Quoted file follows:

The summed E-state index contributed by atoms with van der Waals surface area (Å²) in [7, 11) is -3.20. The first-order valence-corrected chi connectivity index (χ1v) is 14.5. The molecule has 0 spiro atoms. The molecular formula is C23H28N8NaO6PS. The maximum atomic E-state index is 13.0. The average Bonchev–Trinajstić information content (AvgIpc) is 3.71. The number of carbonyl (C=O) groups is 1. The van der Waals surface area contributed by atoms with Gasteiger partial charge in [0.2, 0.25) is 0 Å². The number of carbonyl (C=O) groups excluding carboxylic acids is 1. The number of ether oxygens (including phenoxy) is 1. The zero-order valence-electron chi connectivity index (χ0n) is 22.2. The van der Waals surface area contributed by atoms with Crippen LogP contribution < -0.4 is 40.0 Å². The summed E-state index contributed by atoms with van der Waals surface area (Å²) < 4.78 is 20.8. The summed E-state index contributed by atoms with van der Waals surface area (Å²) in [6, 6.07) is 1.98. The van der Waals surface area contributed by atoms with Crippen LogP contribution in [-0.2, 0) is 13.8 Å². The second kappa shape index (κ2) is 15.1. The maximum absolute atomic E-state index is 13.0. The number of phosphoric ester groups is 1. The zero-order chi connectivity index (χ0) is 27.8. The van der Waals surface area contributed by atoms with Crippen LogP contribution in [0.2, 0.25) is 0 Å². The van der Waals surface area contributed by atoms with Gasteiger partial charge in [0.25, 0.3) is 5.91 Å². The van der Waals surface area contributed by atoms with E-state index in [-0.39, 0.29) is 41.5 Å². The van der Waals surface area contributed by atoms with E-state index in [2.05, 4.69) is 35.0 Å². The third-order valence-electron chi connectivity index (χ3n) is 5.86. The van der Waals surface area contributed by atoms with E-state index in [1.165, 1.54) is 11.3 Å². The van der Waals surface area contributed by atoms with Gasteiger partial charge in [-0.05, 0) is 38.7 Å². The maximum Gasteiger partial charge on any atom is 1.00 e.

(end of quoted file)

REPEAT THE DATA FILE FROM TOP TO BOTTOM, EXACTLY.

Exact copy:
The summed E-state index contributed by atoms with van der Waals surface area (Å²) in [7, 11) is -3.20. The first-order valence-corrected chi connectivity index (χ1v) is 14.5. The molecule has 0 spiro atoms. The molecular formula is C23H28N8NaO6PS. The maximum atomic E-state index is 13.0. The average Bonchev–Trinajstić information content (AvgIpc) is 3.71. The number of carbonyl (C=O) groups is 1. The van der Waals surface area contributed by atoms with Gasteiger partial charge in [0.2, 0.25) is 0 Å². The number of carbonyl (C=O) groups excluding carboxylic acids is 1. The number of ether oxygens (including phenoxy) is 1. The zero-order valence-electron chi connectivity index (χ0n) is 22.2. The van der Waals surface area contributed by atoms with Crippen LogP contribution < -0.4 is 40.0 Å². The summed E-state index contributed by atoms with van der Waals surface area (Å²) < 4.78 is 20.8. The summed E-state index contributed by atoms with van der Waals surface area (Å²) in [6, 6.07) is 1.98. The van der Waals surface area contributed by atoms with Crippen LogP contribution in [-0.2, 0) is 13.8 Å². The second kappa shape index (κ2) is 15.1. The maximum absolute atomic E-state index is 13.0. The number of phosphoric ester groups is 1. The zero-order chi connectivity index (χ0) is 27.8. The van der Waals surface area contributed by atoms with Crippen LogP contribution in [0.2, 0.25) is 0 Å². The van der Waals surface area contributed by atoms with Gasteiger partial charge in [0.25, 0.3) is 5.91 Å². The van der Waals surface area contributed by atoms with E-state index in [-0.39, 0.29) is 41.5 Å². The van der Waals surface area contributed by atoms with E-state index in [2.05, 4.69) is 35.0 Å². The third-order valence-electron chi connectivity index (χ3n) is 5.86. The van der Waals surface area contributed by atoms with E-state index in [1.165, 1.54) is 11.3 Å². The van der Waals surface area contributed by atoms with Gasteiger partial charge in [-0.05, 0) is 38.7 Å². The maximum Gasteiger partial charge on any atom is 1.00 e.